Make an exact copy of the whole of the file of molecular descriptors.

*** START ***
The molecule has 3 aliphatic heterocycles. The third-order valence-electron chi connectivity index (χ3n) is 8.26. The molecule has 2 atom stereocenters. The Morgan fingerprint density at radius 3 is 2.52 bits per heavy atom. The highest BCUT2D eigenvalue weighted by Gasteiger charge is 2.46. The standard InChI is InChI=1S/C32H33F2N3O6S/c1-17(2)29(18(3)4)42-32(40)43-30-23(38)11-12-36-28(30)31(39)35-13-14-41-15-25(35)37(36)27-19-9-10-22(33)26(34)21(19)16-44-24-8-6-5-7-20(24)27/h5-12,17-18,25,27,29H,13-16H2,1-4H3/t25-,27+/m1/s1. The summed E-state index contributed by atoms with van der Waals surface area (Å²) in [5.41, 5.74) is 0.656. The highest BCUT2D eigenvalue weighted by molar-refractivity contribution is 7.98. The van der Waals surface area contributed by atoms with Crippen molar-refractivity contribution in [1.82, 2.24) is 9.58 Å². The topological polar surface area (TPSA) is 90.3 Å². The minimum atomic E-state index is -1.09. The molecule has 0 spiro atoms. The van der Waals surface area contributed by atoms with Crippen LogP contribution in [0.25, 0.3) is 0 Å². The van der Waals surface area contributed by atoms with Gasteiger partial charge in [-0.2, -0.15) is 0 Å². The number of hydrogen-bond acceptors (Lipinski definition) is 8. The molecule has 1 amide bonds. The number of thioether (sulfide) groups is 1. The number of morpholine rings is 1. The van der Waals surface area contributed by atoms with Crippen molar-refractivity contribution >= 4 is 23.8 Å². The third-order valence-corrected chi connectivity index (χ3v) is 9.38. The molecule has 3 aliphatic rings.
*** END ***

The molecule has 3 aliphatic heterocycles. The third-order valence-electron chi connectivity index (χ3n) is 8.26. The molecule has 2 atom stereocenters. The Morgan fingerprint density at radius 3 is 2.52 bits per heavy atom. The highest BCUT2D eigenvalue weighted by Gasteiger charge is 2.46. The standard InChI is InChI=1S/C32H33F2N3O6S/c1-17(2)29(18(3)4)42-32(40)43-30-23(38)11-12-36-28(30)31(39)35-13-14-41-15-25(35)37(36)27-19-9-10-22(33)26(34)21(19)16-44-24-8-6-5-7-20(24)27/h5-12,17-18,25,27,29H,13-16H2,1-4H3/t25-,27+/m1/s1. The summed E-state index contributed by atoms with van der Waals surface area (Å²) in [5.41, 5.74) is 0.656. The highest BCUT2D eigenvalue weighted by molar-refractivity contribution is 7.98. The van der Waals surface area contributed by atoms with Crippen molar-refractivity contribution in [1.82, 2.24) is 9.58 Å². The topological polar surface area (TPSA) is 90.3 Å². The minimum atomic E-state index is -1.09. The molecule has 0 spiro atoms. The van der Waals surface area contributed by atoms with Crippen LogP contribution in [0.25, 0.3) is 0 Å². The van der Waals surface area contributed by atoms with Gasteiger partial charge in [-0.2, -0.15) is 0 Å². The number of hydrogen-bond acceptors (Lipinski definition) is 8. The molecule has 1 amide bonds. The number of thioether (sulfide) groups is 1. The number of morpholine rings is 1. The van der Waals surface area contributed by atoms with Crippen molar-refractivity contribution >= 4 is 23.8 Å². The third-order valence-corrected chi connectivity index (χ3v) is 9.38. The molecule has 3 aliphatic rings.